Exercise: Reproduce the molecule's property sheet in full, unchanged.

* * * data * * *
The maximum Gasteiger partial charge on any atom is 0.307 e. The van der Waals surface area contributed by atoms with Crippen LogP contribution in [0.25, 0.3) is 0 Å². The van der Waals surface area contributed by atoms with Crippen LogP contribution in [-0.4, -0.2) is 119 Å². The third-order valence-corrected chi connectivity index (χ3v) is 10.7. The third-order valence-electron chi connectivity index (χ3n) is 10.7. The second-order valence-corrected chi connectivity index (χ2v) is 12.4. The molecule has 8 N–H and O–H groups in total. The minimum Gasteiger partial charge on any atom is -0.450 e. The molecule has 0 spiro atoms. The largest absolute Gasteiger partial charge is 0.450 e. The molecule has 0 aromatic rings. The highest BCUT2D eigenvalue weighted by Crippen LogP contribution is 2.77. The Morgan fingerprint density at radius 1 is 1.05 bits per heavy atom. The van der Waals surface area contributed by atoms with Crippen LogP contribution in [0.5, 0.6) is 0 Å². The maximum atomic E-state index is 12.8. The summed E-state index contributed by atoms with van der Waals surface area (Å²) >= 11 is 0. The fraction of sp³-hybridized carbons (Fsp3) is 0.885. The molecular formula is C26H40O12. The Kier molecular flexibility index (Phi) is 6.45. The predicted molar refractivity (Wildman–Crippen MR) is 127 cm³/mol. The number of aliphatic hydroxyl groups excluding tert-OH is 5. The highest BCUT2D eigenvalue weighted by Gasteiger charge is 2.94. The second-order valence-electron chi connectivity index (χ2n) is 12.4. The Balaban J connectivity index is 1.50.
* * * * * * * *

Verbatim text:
The maximum Gasteiger partial charge on any atom is 0.307 e. The van der Waals surface area contributed by atoms with Crippen LogP contribution in [0.25, 0.3) is 0 Å². The van der Waals surface area contributed by atoms with Crippen LogP contribution in [-0.4, -0.2) is 119 Å². The third-order valence-corrected chi connectivity index (χ3v) is 10.7. The third-order valence-electron chi connectivity index (χ3n) is 10.7. The second-order valence-corrected chi connectivity index (χ2v) is 12.4. The molecule has 8 N–H and O–H groups in total. The minimum Gasteiger partial charge on any atom is -0.450 e. The molecule has 0 spiro atoms. The largest absolute Gasteiger partial charge is 0.450 e. The molecule has 0 aromatic rings. The highest BCUT2D eigenvalue weighted by Crippen LogP contribution is 2.77. The Morgan fingerprint density at radius 1 is 1.05 bits per heavy atom. The van der Waals surface area contributed by atoms with Crippen LogP contribution in [0.5, 0.6) is 0 Å². The maximum atomic E-state index is 12.8. The summed E-state index contributed by atoms with van der Waals surface area (Å²) >= 11 is 0. The fraction of sp³-hybridized carbons (Fsp3) is 0.885. The molecular formula is C26H40O12. The Kier molecular flexibility index (Phi) is 6.45. The predicted molar refractivity (Wildman–Crippen MR) is 127 cm³/mol. The number of aliphatic hydroxyl groups excluding tert-OH is 5. The highest BCUT2D eigenvalue weighted by Gasteiger charge is 2.94. The second-order valence-electron chi connectivity index (χ2n) is 12.4. The Balaban J connectivity index is 1.50.